A survey by Markets and Markets indicates that economic development in emerging regions and an increase in mobile-and web-based business-critical applications will drive the digital signature market. However, the survey adds that despite offering higher data authenticity and integrity, traditional practices, legality issues, and a general lack of awareness will limit the sector from fully realizing its potential.
What is a digital signature?
Digital signatures are an alternative to handwritten or traditional signatures. They use advanced mathematical algorithms to verify the authenticity of digital documents to guarantee that the communication is genuine. However, a digital signature is not merely a tool for verifying documents. It also provides crucial information, such as the message's origin and status, among other details.
These characteristics make digital signatures extremely useful when sensitive documents are shared within an enterprise or externally. It helps enterprises to have transparent online interactions and strengthen trust between partners or vendors.
Digital signature vs. electronic signature
While people often confuse digital signatures with electronic or eSignatures, both differ in implementation (technical), geographical usage, and legal acceptance. eSignatures represent a person's consent to approve a document. The approval could be oral or with a simple click of the mouse. On the other hand, a digital signature is backed by a digital certificate. It is used to protect documents as it offers higher levels of authenticity and integrity.
Digital signatures: the key terms
Before we get into digital signatures, let's understand some terms.
Hash function: The hash function is a fixed string of numbers generated through a mathematical algorithm. In cryptography, it entails compressing a numerical input into another numerical value. The string is unique to each shared or hashed file. It is a one-way function, meaning users cannot use it to find other files which may have the same hash value.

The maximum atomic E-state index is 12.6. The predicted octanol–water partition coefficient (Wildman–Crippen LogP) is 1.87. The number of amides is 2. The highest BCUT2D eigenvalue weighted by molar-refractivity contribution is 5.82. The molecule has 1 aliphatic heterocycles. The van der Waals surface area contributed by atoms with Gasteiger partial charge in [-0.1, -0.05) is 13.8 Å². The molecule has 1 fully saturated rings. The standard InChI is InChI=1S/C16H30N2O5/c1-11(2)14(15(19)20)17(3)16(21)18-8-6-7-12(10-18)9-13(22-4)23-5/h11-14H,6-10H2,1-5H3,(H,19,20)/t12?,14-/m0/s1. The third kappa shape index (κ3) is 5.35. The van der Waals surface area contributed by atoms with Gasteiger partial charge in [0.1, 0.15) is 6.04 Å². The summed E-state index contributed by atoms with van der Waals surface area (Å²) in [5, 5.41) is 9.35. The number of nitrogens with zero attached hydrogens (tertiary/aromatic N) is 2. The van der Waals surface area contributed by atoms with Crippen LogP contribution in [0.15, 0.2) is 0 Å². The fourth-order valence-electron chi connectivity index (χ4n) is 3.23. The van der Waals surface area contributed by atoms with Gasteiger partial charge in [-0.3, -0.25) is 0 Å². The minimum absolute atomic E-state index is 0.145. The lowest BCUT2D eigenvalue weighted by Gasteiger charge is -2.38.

Public key cryptography: Also known as asymmetric encryption, it uses a key pair system. The public key encrypts the data, and the private key decrypts it. Public key cryptography is used to ensure a document's confidentiality, authenticity, and integrity.
Public Key Infrastructure (PKI): PKI includes the entire infrastructure – policies, standards, people, and systems – to support public key distribution. It allows identity validation through digital certificates signed by a certification authority (CA).
CA: The CA is a third party that generates a public or private key for an individual to validate their identity. Once CA validates someone's identity, a duly signed digital certificate gets issued to the person. The certificate can be used to verify a person’s identity.
PGP or OpenPGP: PGP/OpenPGP is a key-based encryption method to ensure that only the intended recipient decrypts the communication. Though primarily used to secure emails, it’s effective in securing FTP, too. All communications are encrypted using random keys, and the recipient decrypts them using public keys.
How do digital signatures work?
Digital signature technology generates a unique hash for a digital document or message. This hash is encrypted using a private key. Changing any part of the hash will result in changing the entire string. This feature helps ensure that the document is not tampered with during transit.
Once an encrypted hash is generated, the document is digitally signed and forwarded to the receiver. The recipient will use a public key provided by the sender to create a hash to decrypt the sender's hash. If the hashes match, the document is genuine, and the sender gets authenticated.
Are digital signatures secure?
The objective of digital signature is to maintain transparency and integrity of sensitive documents. Most digital signature providers follow PKI or PGP protocols to generate private or public keys, strengthening digital signatures' security. In this case, yes, digital signatures can be considered secure.
The security of digital signatures often depends on the robustness of the PKI or PGP protocol in use. Without these protocols, validating someone's identity or revoking a compromised key is impossible. If these are weak or not in place, malicious actors can impersonate someone. Ensuring the digital signature provider one opts for has a robust PGP or PKI protocol is critical to ensuring security. These trusted third-party digital signatures can be instrumental in identifying and verifying individuals while maintaining the integrity of the message.
With the rising trend of remote work and the reliance on digital platforms, online transactions and interactions have become more common. As we move towards a paperless world, cybersecurity threats are also increasing. Digital signatures can play a critical role in safeguarding the integrity of sensitive data shared by organizations.